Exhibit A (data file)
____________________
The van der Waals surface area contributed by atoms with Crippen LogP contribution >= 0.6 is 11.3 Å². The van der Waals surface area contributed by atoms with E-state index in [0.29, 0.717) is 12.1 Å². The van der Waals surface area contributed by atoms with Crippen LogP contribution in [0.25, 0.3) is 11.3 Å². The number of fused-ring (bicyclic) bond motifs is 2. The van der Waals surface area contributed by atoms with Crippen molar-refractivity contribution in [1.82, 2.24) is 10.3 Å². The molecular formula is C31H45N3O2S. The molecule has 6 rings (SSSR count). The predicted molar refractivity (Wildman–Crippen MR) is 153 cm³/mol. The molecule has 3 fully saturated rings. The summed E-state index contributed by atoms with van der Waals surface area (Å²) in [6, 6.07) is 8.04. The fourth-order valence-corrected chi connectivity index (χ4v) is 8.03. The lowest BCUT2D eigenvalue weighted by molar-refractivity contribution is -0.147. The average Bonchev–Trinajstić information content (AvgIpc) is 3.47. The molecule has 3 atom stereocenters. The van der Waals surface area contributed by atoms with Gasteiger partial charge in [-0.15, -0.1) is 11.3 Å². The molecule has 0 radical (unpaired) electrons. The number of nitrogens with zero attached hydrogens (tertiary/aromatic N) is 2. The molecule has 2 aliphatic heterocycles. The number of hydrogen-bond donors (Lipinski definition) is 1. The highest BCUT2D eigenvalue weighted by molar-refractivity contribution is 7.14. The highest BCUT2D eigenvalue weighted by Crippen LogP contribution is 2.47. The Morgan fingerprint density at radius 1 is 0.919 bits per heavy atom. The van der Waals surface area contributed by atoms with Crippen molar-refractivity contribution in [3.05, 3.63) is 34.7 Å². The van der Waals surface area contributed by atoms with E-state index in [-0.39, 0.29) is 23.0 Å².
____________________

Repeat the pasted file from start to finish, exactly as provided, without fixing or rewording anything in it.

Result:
The van der Waals surface area contributed by atoms with Crippen LogP contribution >= 0.6 is 11.3 Å². The van der Waals surface area contributed by atoms with E-state index in [0.29, 0.717) is 12.1 Å². The van der Waals surface area contributed by atoms with Crippen LogP contribution in [0.25, 0.3) is 11.3 Å². The number of fused-ring (bicyclic) bond motifs is 2. The van der Waals surface area contributed by atoms with Crippen molar-refractivity contribution in [1.82, 2.24) is 10.3 Å². The molecular formula is C31H45N3O2S. The molecule has 6 rings (SSSR count). The predicted molar refractivity (Wildman–Crippen MR) is 153 cm³/mol. The molecule has 3 fully saturated rings. The summed E-state index contributed by atoms with van der Waals surface area (Å²) in [6, 6.07) is 8.04. The fourth-order valence-corrected chi connectivity index (χ4v) is 8.03. The lowest BCUT2D eigenvalue weighted by molar-refractivity contribution is -0.147. The average Bonchev–Trinajstić information content (AvgIpc) is 3.47. The molecule has 3 atom stereocenters. The van der Waals surface area contributed by atoms with Gasteiger partial charge in [-0.15, -0.1) is 11.3 Å². The molecule has 0 radical (unpaired) electrons. The number of nitrogens with zero attached hydrogens (tertiary/aromatic N) is 2. The molecule has 2 aliphatic heterocycles. The number of hydrogen-bond donors (Lipinski definition) is 1. The highest BCUT2D eigenvalue weighted by molar-refractivity contribution is 7.14. The highest BCUT2D eigenvalue weighted by Crippen LogP contribution is 2.47. The Morgan fingerprint density at radius 1 is 0.919 bits per heavy atom. The van der Waals surface area contributed by atoms with Crippen molar-refractivity contribution in [3.05, 3.63) is 34.7 Å². The van der Waals surface area contributed by atoms with E-state index in [-0.39, 0.29) is 23.0 Å².